I read an interesting article today in IEEE Spectrum titled “Robots Could Act as Ethical Mediators Between Patients and Caregivers”. The article highlights some impressive work done at Georgia Tech in developing a robotic solution that attempts to serve as an ethical mediator during medical encounters between patients and their caregivers. The piece describes how the robot’s software uses voice volume and facial tracking to determine if a “human’s dignity becomes threatened due to other’s inappropriate behavior”. If such an algorithmic threshold is reached, the robot then interjects a mediating voice response into the patient-caregiver interaction. Although in the closing paragraph, the article states that “there’s no way a robot can replace empathetic interactions between two people”, the video examples and descriptions of such a solution had me rhetorically asking “are you nuts?!?!”.
There’s no doubt in my mind that the individuals who developed the solution are extremely bright, and a similar technology may be useful (in a fly-on-the-wall capacity) for secretly giving caregivers feedback on their interactions. However, I continue to find the common sense disconnect between the technology sector and healthcare, well, quite concerning…
To developers: The practice of medicine is an art that combines years of intensive study in the sciences with the common sense and practicalities of human interactions. Clinicians are already inundated with paperwork, regulation, and oversight, and more attention needs to be paid to making technologies more viable in terms of clinician adoption and patient experience.
To clinicians: Developers are keenly focused on innovation in healthcare (in case you haven’t noticed). Clinicians need to actively engage with developers and do a much better job at articulating how technology can provide value for their patients.
Why You Should Form Your Own Hand-Picked Health and Wellness Team:
In medicine, there are several different buzz-phrases that either relate to or describe what I often refer to as the ‘patient-clinician team’. Whether you call it ‘shared decision making’, ‘patient-centered care’, ‘patient-clinician team’, or perhaps most accurately, the ‘nextgen team’, the most important concept to keep in mind is that individuals need to play an active role in formulating and participating in their own health and wellness. Although seemingly obvious, this point is absolutely crucial, and it serves as a foundational prerequisite for realizing the promises of nextgen health and wellness.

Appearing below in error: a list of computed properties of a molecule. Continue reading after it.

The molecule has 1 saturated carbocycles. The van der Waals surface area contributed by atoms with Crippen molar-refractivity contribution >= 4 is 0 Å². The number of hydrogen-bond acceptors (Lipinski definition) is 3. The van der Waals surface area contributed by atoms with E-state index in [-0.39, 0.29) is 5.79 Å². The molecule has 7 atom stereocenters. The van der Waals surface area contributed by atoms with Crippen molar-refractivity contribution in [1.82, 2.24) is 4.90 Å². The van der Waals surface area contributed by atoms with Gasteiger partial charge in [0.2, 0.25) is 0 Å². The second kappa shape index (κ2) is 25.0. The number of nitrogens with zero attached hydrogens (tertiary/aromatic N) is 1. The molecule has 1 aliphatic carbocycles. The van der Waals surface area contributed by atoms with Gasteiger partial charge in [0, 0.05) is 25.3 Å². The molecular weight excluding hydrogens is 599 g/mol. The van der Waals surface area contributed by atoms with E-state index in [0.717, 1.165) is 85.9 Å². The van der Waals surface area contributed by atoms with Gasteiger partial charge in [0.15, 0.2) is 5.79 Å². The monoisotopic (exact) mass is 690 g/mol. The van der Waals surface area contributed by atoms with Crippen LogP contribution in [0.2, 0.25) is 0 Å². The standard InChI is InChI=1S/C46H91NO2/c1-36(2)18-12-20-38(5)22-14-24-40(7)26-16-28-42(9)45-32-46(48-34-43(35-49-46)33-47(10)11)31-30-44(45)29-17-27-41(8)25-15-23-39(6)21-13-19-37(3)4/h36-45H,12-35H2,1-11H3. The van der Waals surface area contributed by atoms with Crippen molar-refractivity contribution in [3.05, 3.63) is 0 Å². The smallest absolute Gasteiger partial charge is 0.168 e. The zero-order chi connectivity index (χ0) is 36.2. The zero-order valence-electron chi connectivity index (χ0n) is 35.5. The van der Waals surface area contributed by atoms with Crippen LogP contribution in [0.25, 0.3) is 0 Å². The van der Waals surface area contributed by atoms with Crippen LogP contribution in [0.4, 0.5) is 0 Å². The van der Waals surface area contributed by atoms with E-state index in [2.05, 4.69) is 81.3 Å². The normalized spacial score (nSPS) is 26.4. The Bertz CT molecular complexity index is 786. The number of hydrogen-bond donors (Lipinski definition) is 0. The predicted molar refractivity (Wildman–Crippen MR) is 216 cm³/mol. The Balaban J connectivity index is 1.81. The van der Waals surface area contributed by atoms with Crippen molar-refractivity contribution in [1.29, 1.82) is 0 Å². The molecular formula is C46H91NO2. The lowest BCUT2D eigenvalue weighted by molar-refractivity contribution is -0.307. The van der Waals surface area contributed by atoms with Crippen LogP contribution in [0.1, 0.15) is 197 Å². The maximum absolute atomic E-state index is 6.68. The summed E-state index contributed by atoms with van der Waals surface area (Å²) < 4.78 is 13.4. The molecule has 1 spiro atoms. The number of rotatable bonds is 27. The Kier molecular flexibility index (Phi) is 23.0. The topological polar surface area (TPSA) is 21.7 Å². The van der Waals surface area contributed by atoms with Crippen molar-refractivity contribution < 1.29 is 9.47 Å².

At the heart of the patient-clinician team are several key concepts. First, understand that the patients’ values and preferences are just as (if not more) important than the clinicians’ or coaches’. Second, it should be understood that the team simply will not work without consistent and active communication between an individual and his or her hand-picked team of caregivers. Of course, neither of these concepts are novel, however, recent advances in sensing, and in information and communication technology have enabled this team to become much more of a practical possibility. Finally, as I already alluded to, the true nextgen team is not just a patient and his or her primary care physician (which is often blindly auto-assigned by an individual’s insurance company), but the specific group of people that an individual feels will best help him or her live a better, healthier life. In other words, the true nextgen team is the individual and his or her handpicked ‘all-star’ team of providers, coaches, advisers, instructors, and educators that are best-positioned to deliver the best possible care for that individual.
Recently, there has been an exponential increase in the amount of medical publications that highlight the pros of various ‘digital medicine’ or nextgen health and wellness-related efforts. However, one commonly cited reason for long-term failure in such publications is the lack of sustained, individual-level engagement between individuals and caregivers. In much of the cutting-edge literature, individuals initially gravitate towards technology-centric interventions, but almost universally, both the interest and the associated positive behaviors quickly fade. What’s missing, and what’s needed, are the relationships that effectuate positive behavior change.